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Nvidia Shield 2 Shows Up in Benchmarks

By - Source: GforGames | B 15 comments

Late last year there was talk that Nvidia was already working on its second-generation Shield handheld system. That's not surprising; the company has a new chip to dazzle the mobile world with – the Tegra K1 – and the Shield seems to be the company's official launch vessel. Word on the street is that we just might see the new handheld at E3 2014 in June.

Rumors of the Shield 2 is now backed by an appearance on the AnTuTu benchmarks. According to the chart, the device packs the quad-core Nvidia Tegra K1 chip with 192 CUDA cores (Kepler). The original has the still-speedy Tegra 4 chip with 72 GPU cores.

AnTuTu also reveals that the new Shield has a screen resolution of 1440 x 810, 4 GB of RAM, 16 GB of internal storage, and a 0.3MP camera. The original SHIELD has a 1280 x 720 resolution, 2 GB of RAM and 16 GB of internal storage. The first-generation console also does not have a camera.

The Nvidia Shield 2 appears to be running Android 4.4.2 "KitKat," the same version that's running on the current Shield model. Unfortunately, that's it for specs, yet that little bit says a whole lot about the power this unannounced console will provide. There's a good chance the screen size and controller design may remain untouched in the second model.

Nvidia launched its Shield handheld gaming console back in July 2013. The device is essentially a console game controller with a 5-inch touch-enabled tablet for a lid. Just open the lid and you're ready to go with some serious Android gaming and PC game streaming. The best titles are those that are enhanced for Tegra chips and those that cater to the Shield's controller.

The Nvidia Shield received a huge update at the beginning of April, including out-of-home GameStream, enhancements to Gamepad Mapper tool, Bluetooth keyboard and mouse support in Console Mode, plus Android "KitKat" version 4.4.2. There were also "dozens of additional tweaks and changes."

"If you're concerned about leaving your PC on all day, or leaving it unsecured without a password, new GameStream enhancements enable you to use Wake On LAN to remotely turn on your system, and to enter your Windows password with the on-screen keyboard. If you have a strong LTE connection, you can even connect to your phone's personal hotspot and stream PC games while on the go," states the GeForce site earlier this month.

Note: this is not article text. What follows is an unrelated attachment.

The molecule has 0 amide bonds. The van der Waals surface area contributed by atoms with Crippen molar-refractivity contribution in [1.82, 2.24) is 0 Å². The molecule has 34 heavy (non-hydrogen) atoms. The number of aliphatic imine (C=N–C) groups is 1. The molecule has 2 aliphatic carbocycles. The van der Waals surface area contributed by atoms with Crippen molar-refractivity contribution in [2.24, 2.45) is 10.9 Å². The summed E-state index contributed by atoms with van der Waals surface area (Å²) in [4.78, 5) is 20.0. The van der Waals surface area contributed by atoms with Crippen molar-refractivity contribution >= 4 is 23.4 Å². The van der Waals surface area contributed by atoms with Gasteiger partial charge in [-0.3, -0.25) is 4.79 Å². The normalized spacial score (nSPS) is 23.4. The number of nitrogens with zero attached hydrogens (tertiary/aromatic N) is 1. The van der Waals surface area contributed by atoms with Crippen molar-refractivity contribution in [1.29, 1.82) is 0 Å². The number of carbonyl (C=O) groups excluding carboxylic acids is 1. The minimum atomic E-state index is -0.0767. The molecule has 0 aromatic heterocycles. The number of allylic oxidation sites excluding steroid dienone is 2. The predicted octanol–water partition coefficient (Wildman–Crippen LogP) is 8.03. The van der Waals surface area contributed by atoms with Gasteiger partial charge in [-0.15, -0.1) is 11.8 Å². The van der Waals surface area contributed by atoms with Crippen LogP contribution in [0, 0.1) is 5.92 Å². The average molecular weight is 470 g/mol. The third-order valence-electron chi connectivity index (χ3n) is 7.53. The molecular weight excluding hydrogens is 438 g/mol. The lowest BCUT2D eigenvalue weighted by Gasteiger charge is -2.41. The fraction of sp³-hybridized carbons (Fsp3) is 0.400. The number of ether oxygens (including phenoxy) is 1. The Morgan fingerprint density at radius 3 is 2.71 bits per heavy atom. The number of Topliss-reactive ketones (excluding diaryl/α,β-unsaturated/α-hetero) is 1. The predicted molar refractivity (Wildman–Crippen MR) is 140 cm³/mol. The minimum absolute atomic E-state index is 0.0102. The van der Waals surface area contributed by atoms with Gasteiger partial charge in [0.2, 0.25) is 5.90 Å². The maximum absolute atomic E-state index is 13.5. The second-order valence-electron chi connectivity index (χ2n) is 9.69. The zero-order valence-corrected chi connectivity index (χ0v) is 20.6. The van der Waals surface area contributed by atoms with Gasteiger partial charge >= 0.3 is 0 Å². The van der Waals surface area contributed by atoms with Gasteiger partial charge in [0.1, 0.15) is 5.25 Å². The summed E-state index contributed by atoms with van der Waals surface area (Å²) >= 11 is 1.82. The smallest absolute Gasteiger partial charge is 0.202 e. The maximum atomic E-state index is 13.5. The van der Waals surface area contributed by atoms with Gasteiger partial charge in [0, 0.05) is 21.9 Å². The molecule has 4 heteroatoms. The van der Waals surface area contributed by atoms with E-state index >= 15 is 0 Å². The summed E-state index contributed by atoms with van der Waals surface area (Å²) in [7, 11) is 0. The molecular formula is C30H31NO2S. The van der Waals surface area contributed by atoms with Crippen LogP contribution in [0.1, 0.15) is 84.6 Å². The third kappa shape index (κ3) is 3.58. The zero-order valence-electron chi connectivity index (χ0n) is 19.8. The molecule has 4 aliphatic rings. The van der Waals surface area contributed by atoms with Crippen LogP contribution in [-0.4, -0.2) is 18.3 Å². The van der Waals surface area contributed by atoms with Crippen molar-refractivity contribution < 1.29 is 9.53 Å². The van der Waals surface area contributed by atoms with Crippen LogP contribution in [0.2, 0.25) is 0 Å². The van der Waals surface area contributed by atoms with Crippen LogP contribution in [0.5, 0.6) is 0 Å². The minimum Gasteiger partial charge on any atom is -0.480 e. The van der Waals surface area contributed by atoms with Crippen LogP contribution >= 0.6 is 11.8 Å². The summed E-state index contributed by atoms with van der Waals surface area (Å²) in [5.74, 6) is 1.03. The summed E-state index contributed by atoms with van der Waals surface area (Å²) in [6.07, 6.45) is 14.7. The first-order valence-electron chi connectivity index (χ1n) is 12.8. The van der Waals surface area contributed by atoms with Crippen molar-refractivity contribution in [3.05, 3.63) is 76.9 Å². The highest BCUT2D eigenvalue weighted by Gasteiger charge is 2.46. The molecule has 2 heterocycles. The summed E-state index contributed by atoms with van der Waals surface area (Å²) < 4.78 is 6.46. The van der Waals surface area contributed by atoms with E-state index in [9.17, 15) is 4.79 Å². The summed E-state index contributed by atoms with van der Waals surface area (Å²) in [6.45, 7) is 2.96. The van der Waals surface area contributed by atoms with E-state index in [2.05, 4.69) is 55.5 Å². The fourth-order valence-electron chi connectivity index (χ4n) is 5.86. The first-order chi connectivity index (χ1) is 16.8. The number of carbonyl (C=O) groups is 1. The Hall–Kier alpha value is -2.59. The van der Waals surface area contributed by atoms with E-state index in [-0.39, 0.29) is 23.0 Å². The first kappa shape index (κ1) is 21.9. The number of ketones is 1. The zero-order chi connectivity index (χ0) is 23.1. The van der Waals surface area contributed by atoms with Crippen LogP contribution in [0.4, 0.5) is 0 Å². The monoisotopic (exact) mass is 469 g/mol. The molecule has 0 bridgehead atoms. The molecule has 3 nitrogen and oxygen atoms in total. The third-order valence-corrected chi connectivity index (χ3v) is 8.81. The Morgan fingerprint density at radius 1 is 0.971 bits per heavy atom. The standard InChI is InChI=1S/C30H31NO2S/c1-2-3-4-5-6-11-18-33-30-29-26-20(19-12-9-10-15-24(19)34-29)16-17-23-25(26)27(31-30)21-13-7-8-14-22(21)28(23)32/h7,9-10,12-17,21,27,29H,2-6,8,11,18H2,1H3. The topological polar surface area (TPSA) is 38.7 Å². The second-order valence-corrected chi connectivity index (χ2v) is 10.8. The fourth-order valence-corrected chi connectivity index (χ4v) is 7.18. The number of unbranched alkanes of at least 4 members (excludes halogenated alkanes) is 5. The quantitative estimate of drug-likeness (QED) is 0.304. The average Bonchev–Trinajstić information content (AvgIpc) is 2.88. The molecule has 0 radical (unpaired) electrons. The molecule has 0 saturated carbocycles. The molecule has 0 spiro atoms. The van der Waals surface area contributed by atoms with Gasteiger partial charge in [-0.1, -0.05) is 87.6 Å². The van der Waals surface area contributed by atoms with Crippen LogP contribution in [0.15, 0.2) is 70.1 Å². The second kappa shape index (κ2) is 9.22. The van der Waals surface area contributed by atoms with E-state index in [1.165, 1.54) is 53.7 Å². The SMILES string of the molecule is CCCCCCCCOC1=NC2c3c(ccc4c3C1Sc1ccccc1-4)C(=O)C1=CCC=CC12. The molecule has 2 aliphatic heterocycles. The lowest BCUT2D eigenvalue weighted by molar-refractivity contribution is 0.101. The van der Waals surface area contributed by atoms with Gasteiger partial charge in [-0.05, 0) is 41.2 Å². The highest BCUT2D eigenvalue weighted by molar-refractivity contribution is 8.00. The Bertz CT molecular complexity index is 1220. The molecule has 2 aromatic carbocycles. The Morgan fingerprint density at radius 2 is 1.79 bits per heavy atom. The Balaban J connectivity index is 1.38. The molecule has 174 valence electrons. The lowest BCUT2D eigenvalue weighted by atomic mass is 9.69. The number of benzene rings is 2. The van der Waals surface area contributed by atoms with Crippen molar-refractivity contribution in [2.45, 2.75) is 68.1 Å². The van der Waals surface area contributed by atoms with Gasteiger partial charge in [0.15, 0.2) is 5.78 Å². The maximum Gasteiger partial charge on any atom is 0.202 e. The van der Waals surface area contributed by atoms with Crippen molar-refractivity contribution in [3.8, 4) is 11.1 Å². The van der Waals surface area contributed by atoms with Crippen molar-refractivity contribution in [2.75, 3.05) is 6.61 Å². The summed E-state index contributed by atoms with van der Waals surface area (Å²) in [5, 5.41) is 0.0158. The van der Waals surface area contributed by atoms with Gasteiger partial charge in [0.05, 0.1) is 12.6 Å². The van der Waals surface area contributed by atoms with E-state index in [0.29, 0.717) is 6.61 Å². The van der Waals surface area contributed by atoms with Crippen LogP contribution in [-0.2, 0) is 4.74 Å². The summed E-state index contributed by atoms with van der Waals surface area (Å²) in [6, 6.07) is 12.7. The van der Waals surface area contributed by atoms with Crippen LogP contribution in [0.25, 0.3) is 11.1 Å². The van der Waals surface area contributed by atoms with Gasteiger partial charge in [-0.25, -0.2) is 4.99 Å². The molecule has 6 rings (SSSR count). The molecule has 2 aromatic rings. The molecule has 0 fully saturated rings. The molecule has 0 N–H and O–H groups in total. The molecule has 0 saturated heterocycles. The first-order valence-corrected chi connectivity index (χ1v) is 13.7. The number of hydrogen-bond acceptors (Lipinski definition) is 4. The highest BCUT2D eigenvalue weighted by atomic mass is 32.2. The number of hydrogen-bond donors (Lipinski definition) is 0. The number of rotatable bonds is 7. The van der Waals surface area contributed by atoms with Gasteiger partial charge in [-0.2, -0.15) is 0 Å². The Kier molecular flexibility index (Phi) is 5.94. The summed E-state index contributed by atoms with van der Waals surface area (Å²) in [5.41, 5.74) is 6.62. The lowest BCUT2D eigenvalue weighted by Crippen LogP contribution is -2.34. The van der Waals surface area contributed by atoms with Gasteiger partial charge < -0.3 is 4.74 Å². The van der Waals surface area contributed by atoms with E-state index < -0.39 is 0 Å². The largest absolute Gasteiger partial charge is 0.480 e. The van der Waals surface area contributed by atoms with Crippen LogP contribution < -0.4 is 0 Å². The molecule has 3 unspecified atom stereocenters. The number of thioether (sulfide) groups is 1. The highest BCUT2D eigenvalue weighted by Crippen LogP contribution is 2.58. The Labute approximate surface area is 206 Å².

To see what else is new with Nvidia's SHIELD, head here.

Add your comment Display 15 Comments.
Top Comments
  • 11 Hide
    outlw6669 , April 23, 2014 5:33 AM
    Quote:
    Come on nVidia, at least bump the resolution up to 1080p. This is supposed to be a device for gaming enthusiasts.


    Why would it need to be?
    A 5" screen at 1440 x 810 is already pushing 330.44 PPI.

    The resolution is more than good enough; I could even argue that the old 5" 720p screen was more than enough as the controller keeps it from being held so close to your eyes.

    Pushing unnecessary resolutions does nothing but lower your performance and drop your battery life.
    Keep it reasonable guys!
Other Comments
  • 7 Hide
    osiris11235 , April 23, 2014 12:18 AM
    Come on nVidia, at least bump the resolution up to 1080p. This is supposed to be a device for gaming enthusiasts.
  • 4 Hide
    abbadon_34 , April 23, 2014 2:36 AM
    so what is the damn score?
  • 2 Hide
    Datcu Alexandru , April 23, 2014 2:58 AM
    Looks decent. Would like a slightly bigger screen though.
  • -7 Hide
    Te3k , April 23, 2014 3:57 AM
    What's the point of a Shield? Just buy a Moga, and strap the universal controller to any Android device. If you've already got a phone with a decent screen and enough power, then you wouldn't need two devices. A Moga would work with any Android phone, and when you upgrade your hardware, you take your Moga with you. If your phone's not good enough, then why not upgrade it instead of buying a Shield? It makes so much more sense. We've already got an Android device. We don't need another; we just need a solution for gaming on the one we have. That's where external universal controllers come in.
  • 9 Hide
    Datcu Alexandru , April 23, 2014 4:31 AM
    Quote:
    What's the point of a Shield? Just buy a Moga, and strap the universal controller to any Android device. If you've already got a phone with a decent screen and enough power, then you wouldn't need two devices. A Moga would work with any Android phone, and when you upgrade your hardware, you take your Moga with you. If your phone's not good enough, then why not upgrade it instead of buying a Shield? It makes so much more sense. We've already got an Android device. We don't need another; we just need a solution for gaming on the one we have. That's where external universal controllers come in.


    You get a shield for the PC remote gaming. If you buy a Shield to play Android games you are wasting money.

  • 0 Hide
    Murissokah , April 23, 2014 5:26 AM
    Quote: